The leaves, so fascinating when they are on the branches, once fallen to the ground become the golfer's worst enemy. How many leave the research well before the canonical three minutes? The question is: is there a defense that is not the use of the provisional ball (advisable, but not always predictable in terms of necessity) or the extreme solution of stroke and distance, once it is established that the ball has been lost? The answer is contained (as almost always happens) in the Rules of Golf.
More precisely, in the section of the local rules (Model Local Rules, as defined by the R&A and the USGA). The Committee can decide on the application of a specific local rule to address the problem of the accumulation of leaves based on the Model Local Rule F-14: "During the game (on the whole course / on specific holes) any terrain with temporary accumulations of loose impediments (the type must be specified), in the general area or in a bunker, is treated as terrain under repair, and it can be remedy interference under rule 16.1"
The rules of golf are a set of standard rules and procedures by which the sport of golf should be played. They are jointly written and operated by the Royal & Ancient Golf Club of St. Andrews, the governing body of golf throughout the world, other than the United States and Mexico, which are the responsibility of the United States Golf Association.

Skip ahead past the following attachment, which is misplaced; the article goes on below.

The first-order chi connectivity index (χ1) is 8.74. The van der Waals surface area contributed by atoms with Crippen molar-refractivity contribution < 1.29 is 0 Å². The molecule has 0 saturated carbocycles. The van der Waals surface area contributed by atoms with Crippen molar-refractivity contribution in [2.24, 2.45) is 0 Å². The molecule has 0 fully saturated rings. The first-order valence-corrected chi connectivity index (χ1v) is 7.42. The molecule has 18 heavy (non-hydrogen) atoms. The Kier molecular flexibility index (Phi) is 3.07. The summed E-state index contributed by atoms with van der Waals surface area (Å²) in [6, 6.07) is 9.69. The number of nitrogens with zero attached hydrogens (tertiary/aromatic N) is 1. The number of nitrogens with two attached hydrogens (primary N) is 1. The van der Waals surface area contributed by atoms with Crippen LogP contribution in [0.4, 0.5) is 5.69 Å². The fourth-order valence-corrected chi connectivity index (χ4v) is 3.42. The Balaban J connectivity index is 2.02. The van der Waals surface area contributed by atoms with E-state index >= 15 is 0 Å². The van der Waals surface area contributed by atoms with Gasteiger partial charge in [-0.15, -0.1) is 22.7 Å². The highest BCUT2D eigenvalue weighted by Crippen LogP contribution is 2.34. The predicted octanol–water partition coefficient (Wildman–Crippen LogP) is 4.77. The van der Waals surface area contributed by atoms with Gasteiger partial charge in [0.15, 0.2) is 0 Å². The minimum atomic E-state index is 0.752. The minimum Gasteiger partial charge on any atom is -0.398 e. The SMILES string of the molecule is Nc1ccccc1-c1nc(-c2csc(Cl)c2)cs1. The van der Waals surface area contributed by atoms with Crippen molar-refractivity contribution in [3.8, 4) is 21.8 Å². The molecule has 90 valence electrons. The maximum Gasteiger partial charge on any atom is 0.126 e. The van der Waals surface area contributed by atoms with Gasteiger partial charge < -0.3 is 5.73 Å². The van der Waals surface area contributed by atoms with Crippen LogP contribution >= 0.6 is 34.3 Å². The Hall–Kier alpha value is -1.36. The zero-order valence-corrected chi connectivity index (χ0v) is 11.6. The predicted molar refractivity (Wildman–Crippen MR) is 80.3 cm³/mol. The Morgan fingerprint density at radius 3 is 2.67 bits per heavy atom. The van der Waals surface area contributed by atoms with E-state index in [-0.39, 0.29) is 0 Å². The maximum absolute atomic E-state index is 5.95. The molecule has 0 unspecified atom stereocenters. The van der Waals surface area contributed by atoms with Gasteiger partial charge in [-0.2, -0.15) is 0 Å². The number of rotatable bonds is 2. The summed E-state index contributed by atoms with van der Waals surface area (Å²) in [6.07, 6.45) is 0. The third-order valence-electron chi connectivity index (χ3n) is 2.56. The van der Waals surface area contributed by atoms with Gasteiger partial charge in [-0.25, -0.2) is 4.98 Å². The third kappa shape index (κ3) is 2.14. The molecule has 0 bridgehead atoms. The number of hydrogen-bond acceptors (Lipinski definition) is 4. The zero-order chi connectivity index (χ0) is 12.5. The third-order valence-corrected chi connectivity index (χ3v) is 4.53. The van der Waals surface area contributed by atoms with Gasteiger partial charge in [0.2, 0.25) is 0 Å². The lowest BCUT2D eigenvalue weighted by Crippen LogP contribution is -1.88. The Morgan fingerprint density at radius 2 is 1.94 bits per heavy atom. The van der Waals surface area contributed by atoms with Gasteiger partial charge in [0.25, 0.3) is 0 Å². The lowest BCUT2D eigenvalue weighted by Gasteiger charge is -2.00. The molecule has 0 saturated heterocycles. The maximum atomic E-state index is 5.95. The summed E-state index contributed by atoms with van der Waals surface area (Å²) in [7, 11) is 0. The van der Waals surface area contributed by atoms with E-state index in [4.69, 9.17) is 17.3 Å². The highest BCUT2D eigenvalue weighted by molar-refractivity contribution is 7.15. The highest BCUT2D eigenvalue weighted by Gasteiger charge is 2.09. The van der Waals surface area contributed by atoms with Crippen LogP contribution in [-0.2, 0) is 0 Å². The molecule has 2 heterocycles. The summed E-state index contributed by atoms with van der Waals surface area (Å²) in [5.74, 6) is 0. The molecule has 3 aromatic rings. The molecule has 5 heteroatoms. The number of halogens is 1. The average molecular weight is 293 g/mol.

A panel of experts made up of members of the R&A and USGA oversees and refines the rules every four years. The latest revision is effective from 1 January 2016. Changes to the rules of golf generally fall into two main categories: those that improve understanding and those that in some cases reduce penalties to ensure balance.
The rule book, titled "Rules of Golf", is published on a regular basis and also includes rules governing amateur status. In Italy it is up to Federgolf to supervise competitions by enforcing the rules issued by the R & A, checking that these rules are observed by the Clubs, Associations and their members and manages the resulting sports justice, protecting their interests abroad.
The rules of golf are relatively complicated compared to other sports because they are applied outdoors, close to nature and animals. Respect for the rules is a basic element in the game of golf, which, almost always based on the self-control and free conscience of the players, often sees distorted results, consciously at times, but often unconsciously or out of lightness, due to non-compliance by many players of the game rules.
In addition to the rules, golf adheres to a code of conduct, known as etiquette, which generally means playing the game with due respect for the golf course and other players. Etiquette is an essential component of this sport.